• Only Snake River fish show a benefit from breaching, with no benefit to the other eight listed populations that do not originate in the Snake River Basin.
  • Dam removal is not within the existing authority of the federal agencies, and cannot be implemented in a short time frame.
  • And its high cost could preclude other actions needed throughout the basin.
In short, the option of Snake River drawdown ranks as a lower priority than other available options because of narrow benefits, high uncertainties and high costs, and on balance does not appear to be warranted at this time.

Hydropower Plan
Conservation of Columbia Basin Fish, December 2000

All salmon and steelhead in the basin are affected to some extent by the hydropower system. The Strategy does not recommend removal of Snake River dams at this time. Instead, it establishes performance standards for survival of juvenile and adult fish, and a schedule for meeting those standards. Performance standards are to be met through an aggressive program of improvements that includes more flow, more spill, and continued improvements in the dams themselves to pass more fish safely. Part of the ultimate decision on dam removal will depend on the ability of the hydropower system to compensate for fish losses by improving fish survival through off-site mitigation measures.

Snake River Chinook Salmon in-river Survival 1964-2010. The hydropower element includes performance evaluations after 3, 5 and 8 years to determine whether the combination of hydropower improvements and off-site mitigation is meeting performance standards. Failure to meet standards could trigger additional consultations under ESA, more aggressive measures within the hydropower system, such as dam breaching, and/or more aggressive off-site mitigation measures. After 10 years, NMFS will determine whether the hydropower system performance has been sufficient to achieve recovery in combination with other measures, and, if not, whether breaching or other actions will be necessary. NMFS would seek review of these determinations by the Independent Scientific Advisory Board.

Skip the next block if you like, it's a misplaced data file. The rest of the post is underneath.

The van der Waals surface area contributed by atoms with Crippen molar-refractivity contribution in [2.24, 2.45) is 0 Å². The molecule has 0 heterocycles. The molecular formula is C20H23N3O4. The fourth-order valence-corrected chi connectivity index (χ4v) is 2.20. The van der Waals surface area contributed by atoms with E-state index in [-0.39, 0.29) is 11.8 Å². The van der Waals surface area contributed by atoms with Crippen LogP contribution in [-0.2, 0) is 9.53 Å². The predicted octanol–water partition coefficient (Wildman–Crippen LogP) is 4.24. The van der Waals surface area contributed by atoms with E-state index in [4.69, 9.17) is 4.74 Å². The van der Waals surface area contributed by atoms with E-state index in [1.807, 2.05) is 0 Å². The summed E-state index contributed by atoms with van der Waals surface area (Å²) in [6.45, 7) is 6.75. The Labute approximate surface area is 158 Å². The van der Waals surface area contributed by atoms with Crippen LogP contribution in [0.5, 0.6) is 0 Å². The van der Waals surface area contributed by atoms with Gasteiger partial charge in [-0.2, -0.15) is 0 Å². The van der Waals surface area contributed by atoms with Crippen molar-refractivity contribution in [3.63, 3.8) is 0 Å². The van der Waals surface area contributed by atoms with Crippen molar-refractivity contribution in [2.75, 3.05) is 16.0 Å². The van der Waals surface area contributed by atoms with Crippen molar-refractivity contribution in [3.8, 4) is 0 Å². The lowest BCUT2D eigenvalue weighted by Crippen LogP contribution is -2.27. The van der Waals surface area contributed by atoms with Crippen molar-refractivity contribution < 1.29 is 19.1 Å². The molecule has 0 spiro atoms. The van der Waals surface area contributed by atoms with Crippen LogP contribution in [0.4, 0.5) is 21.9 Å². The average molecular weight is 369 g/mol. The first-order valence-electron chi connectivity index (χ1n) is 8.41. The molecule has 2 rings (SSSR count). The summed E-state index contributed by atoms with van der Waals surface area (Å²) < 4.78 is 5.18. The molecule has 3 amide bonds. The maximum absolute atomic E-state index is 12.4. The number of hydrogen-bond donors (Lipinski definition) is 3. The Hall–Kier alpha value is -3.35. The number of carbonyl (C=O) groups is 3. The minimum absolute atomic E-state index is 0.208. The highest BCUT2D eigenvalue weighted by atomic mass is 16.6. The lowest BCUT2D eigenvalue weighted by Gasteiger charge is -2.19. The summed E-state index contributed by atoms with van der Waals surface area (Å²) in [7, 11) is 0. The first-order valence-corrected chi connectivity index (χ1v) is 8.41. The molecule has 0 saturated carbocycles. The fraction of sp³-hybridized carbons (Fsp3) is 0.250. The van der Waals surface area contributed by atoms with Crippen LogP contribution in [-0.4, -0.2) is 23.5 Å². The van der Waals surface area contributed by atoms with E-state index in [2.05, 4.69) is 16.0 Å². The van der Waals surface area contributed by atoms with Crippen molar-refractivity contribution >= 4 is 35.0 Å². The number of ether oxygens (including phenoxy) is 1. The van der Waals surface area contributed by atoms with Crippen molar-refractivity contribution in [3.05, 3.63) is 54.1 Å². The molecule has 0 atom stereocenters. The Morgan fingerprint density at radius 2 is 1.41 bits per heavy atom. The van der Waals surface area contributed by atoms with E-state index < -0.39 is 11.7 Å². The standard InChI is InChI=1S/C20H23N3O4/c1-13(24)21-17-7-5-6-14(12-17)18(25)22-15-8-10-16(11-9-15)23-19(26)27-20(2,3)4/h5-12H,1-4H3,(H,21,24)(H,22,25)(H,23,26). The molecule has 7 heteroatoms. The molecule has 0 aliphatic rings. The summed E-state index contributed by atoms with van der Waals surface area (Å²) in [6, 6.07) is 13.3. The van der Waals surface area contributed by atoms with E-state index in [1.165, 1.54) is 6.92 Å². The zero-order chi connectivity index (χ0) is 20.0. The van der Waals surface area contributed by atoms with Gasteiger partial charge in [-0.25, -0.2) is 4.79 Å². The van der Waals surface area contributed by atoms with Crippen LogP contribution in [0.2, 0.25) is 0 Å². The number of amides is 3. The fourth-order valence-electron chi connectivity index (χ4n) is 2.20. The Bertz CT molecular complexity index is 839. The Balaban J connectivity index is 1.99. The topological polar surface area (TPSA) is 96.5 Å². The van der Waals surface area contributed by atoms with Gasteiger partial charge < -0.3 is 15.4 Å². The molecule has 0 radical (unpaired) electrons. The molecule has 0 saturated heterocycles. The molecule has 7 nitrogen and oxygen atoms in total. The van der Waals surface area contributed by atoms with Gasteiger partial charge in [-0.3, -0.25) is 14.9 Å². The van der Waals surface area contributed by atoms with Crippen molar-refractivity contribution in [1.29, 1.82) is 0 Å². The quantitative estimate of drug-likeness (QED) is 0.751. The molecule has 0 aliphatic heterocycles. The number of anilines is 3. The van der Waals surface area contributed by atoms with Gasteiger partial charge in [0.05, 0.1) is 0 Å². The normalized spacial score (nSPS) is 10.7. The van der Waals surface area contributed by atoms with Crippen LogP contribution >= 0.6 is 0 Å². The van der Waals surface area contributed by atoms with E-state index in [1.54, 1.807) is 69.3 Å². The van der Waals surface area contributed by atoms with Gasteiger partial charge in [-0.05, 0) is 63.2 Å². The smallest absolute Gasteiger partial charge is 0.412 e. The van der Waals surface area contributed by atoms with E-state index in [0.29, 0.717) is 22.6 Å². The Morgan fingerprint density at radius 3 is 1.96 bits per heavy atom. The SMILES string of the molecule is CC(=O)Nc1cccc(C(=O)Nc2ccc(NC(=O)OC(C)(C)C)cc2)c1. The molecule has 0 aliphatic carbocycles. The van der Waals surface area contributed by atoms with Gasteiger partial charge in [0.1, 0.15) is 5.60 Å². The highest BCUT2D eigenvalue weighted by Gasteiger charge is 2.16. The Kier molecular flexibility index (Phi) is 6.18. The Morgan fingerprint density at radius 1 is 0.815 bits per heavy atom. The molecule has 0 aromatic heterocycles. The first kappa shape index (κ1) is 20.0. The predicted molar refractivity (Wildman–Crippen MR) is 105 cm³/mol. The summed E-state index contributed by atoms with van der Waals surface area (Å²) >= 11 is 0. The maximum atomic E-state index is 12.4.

• Improve flows.
  • Improve spill and passage at dams.
  • Improve water quality.
  • Reduce fish trucking.
  • Implement measures to protect resident fish.
  • Conduct analysis of economic and cultural implications of dam breaching.
  • Improve nonfederal hydropower dams.
  • Consult with tribes on reservoir operations impacts to cultural resources.

NMFS' best estimate of the additional improvement in adult and juvenile survival levels associated with these (hydropower) measures is modest and accrues primarily to in-river migrants and primarily in the Lower Columbia River.

Survival Benefit from Hydropower Plan
Conservation of Columbia Basin Fish
(Page 82, Volume 2)
Snake River ESU Survival under Current Operations Survival with Proposed Hydropower Measures
Spring/Summer Chinook
In-river Juveniles 40.8% 49.6%
Transported Juveniles (?) (?)
Returning Adults 82.5% 85.5%
Fall Chinook
In-river Juveniles 10.2% 14.3%
Transported Juveniles 11.7% 13.5%
Returning Adults 71.0% 74.0%
In-river Juveniles 41.5% 51.6%
Transported Juveniles 47.8% 50.8%
Returning Adults 77.3% 80.3%

Habitat Plan
Conservation of Columbia Basin Fish, December 2000

Snake River Chinook Salmon in-river Survival 1964-2010. There is no doubt fixing habitat is central to any recovery plan. Survival improvements are likely to have the biggest effect in the first year of life (when most of the fish are in the tributaries) and during the transition to salt water (when the fish are in the estuary).

Federal agencies will assess mainstem habitat and implement experimental programs to create more natural habitat areas along our system of reservoirs. They will also establish a management plan to protect the Hanford Reach, home to a healthy core population of fall chinook.

Federal agencies will work with state, local, tribal, and private partners to acquire or restore thousands of acres of estuary habitat over the next 5-10 years, creating a Lower Columbia River Greenway to benefit migrating fish. Predator control and improved river flows will be prominent features of efforts to improve the estuary.